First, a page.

But as Christians we are called to live a new life. As Paul keeps insisting, this new life is not in order to get into God’s good books: it is a response to God’s love shown to us in Jesus Christ.

This is not just turning over a new leaf: new leaves easily get caught in the wind, and good resolutions easily get broken. Paul is talking about a new life, a new direction, arising out of a new relationship with God, and also a new power to live the life God wants us to live.

And so Paul calls us to put off our old self and our old way of life, to be made new in our minds, and to put on the new self. I used to have a special set of clothes that I wore when doing dirty jobs in the garden. It included a really daggy old check shirt, an ancient pair of patched jeans, and a half-collapsed pair of joggers. It was my scungy outfit. For filthy jobs it was just the thing, but it was not exactly glamorous.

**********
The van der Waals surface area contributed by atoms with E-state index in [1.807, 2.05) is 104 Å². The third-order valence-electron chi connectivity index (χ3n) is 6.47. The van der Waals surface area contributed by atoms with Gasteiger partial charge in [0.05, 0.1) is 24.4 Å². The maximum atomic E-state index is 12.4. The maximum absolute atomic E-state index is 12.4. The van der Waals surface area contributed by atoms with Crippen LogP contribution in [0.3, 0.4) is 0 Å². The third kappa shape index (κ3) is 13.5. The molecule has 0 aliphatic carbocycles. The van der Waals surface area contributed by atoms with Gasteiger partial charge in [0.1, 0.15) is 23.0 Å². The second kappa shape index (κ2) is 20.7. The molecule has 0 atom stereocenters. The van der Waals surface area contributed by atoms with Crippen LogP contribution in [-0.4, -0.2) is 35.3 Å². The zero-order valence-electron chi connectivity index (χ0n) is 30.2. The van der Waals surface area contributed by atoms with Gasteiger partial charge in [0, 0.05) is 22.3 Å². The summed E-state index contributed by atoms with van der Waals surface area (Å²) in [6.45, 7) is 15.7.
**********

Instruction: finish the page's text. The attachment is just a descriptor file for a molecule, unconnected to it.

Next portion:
When I had finished in the garden I would take these clothes off, have a good shower, and then put on some fresh clothes. There was a definite contrast between the “before” and the “after”. I now looked more or less respectable. And I was not totally unpleasant to be near, as I had probably been before. I had put off the old clothes, been refreshed and cleansed by my shower, and now my new clothes were suitable for the other things I was going to do.

And so Paul says to take off those old clothes, those old ways, those old standards which give people the excuse to live in selfishness, sinfulness, and compromise. We are to get rid of them, to have nothing to do with them.

And we are to clothe ourselves with the new self: to be made new in our minds. Of course we can’t do that for ourselves. We need to ask the Holy Spirit to do it for us and in us. We need the Spirit’s help to become the people God wants us to be, to reflect more and more the character of God in our lives. That is certainly necessary if we are going to be imitators of God, which is the standard Paul sets before us. Of course it’s beyond us to truly imitate God: but this is the goal, and right now it is to be direction of our lives: seeking to live our lives reflecting the love of Christ, reflecting the goodness of God.